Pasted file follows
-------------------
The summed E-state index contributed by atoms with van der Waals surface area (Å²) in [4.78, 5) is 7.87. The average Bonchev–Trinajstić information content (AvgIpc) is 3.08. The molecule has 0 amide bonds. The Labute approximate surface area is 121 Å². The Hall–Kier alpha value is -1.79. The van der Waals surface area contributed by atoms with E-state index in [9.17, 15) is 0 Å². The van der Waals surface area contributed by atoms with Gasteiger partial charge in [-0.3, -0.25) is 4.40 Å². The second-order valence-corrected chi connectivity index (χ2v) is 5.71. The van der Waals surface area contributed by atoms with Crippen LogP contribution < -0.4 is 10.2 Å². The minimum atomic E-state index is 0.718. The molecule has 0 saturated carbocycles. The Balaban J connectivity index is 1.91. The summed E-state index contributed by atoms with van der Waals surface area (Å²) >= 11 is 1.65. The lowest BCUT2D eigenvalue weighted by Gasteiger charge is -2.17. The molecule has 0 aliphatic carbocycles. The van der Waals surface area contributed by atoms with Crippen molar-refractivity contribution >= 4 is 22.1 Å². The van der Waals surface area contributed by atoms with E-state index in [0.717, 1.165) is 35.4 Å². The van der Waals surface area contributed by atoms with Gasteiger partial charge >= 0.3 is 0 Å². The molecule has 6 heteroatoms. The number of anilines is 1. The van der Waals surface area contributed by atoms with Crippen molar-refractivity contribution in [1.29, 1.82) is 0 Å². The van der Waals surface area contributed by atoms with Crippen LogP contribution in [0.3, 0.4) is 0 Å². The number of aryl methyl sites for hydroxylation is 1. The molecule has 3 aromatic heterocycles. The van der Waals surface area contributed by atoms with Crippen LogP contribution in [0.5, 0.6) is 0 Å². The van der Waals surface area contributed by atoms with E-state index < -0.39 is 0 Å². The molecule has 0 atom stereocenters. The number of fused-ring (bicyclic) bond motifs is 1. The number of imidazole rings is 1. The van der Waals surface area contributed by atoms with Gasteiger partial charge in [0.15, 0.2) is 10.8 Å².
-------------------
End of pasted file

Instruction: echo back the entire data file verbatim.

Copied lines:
The summed E-state index contributed by atoms with van der Waals surface area (Å²) in [4.78, 5) is 7.87. The average Bonchev–Trinajstić information content (AvgIpc) is 3.08. The molecule has 0 amide bonds. The Labute approximate surface area is 121 Å². The Hall–Kier alpha value is -1.79. The van der Waals surface area contributed by atoms with E-state index in [9.17, 15) is 0 Å². The van der Waals surface area contributed by atoms with Gasteiger partial charge in [-0.3, -0.25) is 4.40 Å². The second-order valence-corrected chi connectivity index (χ2v) is 5.71. The van der Waals surface area contributed by atoms with Crippen LogP contribution < -0.4 is 10.2 Å². The minimum atomic E-state index is 0.718. The molecule has 0 saturated carbocycles. The Balaban J connectivity index is 1.91. The summed E-state index contributed by atoms with van der Waals surface area (Å²) >= 11 is 1.65. The lowest BCUT2D eigenvalue weighted by Gasteiger charge is -2.17. The molecule has 0 aliphatic carbocycles. The van der Waals surface area contributed by atoms with Crippen molar-refractivity contribution >= 4 is 22.1 Å². The van der Waals surface area contributed by atoms with E-state index in [0.717, 1.165) is 35.4 Å². The van der Waals surface area contributed by atoms with Gasteiger partial charge >= 0.3 is 0 Å². The molecule has 6 heteroatoms. The number of anilines is 1. The van der Waals surface area contributed by atoms with Crippen molar-refractivity contribution in [1.29, 1.82) is 0 Å². The van der Waals surface area contributed by atoms with Crippen LogP contribution in [0.3, 0.4) is 0 Å². The number of aryl methyl sites for hydroxylation is 1. The molecule has 3 aromatic heterocycles. The van der Waals surface area contributed by atoms with Crippen LogP contribution in [0.5, 0.6) is 0 Å². The van der Waals surface area contributed by atoms with E-state index < -0.39 is 0 Å². The molecule has 0 atom stereocenters. The number of fused-ring (bicyclic) bond motifs is 1. The number of imidazole rings is 1. The van der Waals surface area contributed by atoms with Gasteiger partial charge in [0.15, 0.2) is 10.8 Å².